And then I’m mad at myself for being afraid, mad at myself for not fixing things in advance so I wouldn’t have to be afraid (no I have no idea what that would’ve looked like), mad at myself for not being able to fix things now, and now I’m a miserable cuss who’s on the defensive not because I need to defend myself from my work cohorts, but because I need to defend myself from me.
And compassion? Oh forget that, I don’t have the capacity to give myself compassion, I don’t deserve—
Zoë needs a few things in life: kibble, a place to potty, big fluffy blankets to burrow in, someone to throw the toy, and pets. Lots of pets. Love love love, because she loves me, and she doesn’t care what I’m afraid of or whether I’m going to mess it up. She wants hugs and belly rubs whether I’m good at my job or not. And not just any hugs and belly rubs — hugs and belly rubs from me because she loves me.
I’m not sure what compassion is.
Oh, I know it’s definition, and I know how I think it feels, but I’m not sure that everyone shares that definition with me, or wants to receive it, or wants to give it. “Have compassion for everyone you meet, even if they don’t want it.” It’s a tall order.
I think also, like empathy, it’s a term that corporations want to be something it’s not—something they can monetize. I can remember a time that we trained designers not to sympathize with our users, because sympathy (at the time) was to look at someone and say “oh you poor thing, I fee bad for you, let me help.” That’s too close to pity.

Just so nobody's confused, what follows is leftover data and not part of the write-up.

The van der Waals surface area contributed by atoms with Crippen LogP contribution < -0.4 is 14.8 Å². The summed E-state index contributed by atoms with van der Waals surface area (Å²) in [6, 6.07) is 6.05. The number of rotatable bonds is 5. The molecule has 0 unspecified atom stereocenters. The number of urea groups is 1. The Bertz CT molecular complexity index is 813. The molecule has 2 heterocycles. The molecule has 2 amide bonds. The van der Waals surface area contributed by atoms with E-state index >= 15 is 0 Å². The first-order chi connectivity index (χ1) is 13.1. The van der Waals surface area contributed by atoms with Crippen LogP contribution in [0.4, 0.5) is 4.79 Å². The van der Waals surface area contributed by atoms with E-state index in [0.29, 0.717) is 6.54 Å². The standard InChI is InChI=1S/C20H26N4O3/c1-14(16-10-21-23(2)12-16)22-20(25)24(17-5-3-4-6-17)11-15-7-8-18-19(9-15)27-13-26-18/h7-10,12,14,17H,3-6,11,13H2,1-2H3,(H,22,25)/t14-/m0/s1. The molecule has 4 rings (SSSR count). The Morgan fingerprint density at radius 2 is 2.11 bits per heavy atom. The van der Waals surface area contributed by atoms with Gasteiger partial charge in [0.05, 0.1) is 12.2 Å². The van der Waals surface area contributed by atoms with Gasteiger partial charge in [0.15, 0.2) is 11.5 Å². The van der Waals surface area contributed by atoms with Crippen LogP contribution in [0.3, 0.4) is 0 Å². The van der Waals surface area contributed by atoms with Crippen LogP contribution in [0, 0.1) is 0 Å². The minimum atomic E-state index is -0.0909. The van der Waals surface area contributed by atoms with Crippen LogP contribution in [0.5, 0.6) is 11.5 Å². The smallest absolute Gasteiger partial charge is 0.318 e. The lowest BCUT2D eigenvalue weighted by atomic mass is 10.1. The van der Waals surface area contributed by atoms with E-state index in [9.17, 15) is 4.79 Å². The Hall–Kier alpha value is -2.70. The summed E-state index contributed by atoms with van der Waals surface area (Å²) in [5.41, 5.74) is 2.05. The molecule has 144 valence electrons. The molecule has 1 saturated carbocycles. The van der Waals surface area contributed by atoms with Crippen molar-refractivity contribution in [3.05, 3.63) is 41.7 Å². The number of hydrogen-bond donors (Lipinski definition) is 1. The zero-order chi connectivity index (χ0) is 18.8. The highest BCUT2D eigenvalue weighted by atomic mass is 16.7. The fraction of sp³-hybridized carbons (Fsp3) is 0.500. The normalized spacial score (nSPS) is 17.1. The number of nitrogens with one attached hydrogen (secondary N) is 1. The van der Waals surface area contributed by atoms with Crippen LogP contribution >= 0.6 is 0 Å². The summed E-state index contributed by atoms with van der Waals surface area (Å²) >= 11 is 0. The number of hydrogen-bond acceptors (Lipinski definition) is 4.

Designers, we were told, should have empathy. Empathy was the word for “being willing and able to walk a mile in someone else’s shoes”. Like really willing, willing to stand at their desks and listen to them bitch about the problems our products cause, and really see how they cause problems and how that makes the user feel. And maybe even feel it with them.
But now we’re training people not to say they have empathy for others because we’ve turned that into the word that means pity, at least from a corporation’s view. “We’ll show empathy for people with disabilities by complying with the law and doing the very minimum to meet accessibility guidelines.” “We’ll build a disability dongle to help people and show that we have empathy.” “We’ll start a bunch of ERGs to show various minority groups that we care about them while simultaneously ignoring their recommendations, and ensuring that layoffs hit them the hardest but hey! we showed we care! They have a group!”
I fear that compassion will be the next word on their list, once “empathy” completes it transformation into a bad word.
But that’s a worry for another day, and one more thing I probably can’t fix by myself.
Today I’m reminding myself that Bernadette Peters and the Muppets were right, it takes just one person to believe in me (even if she’s a real dog) and that’s ok. And work is scary, and life is scary, and that’s ok. It’s ok to be afraid. It’s ok to be angry that everything is so damn hard. We’re all in this together. And we’re going to be ok.
The cloud of anger and resentment and being a miserable cuss has dissipated, for now. It’ll be back, eventually. In the meantime, someone wants me to throw a toy, and someone else wants help with a design, and someone else wants to know if I know anything about accessibility in this specific situation, so I’ve got work to do.
This too, shall pass.
Persian adage, via my aunt.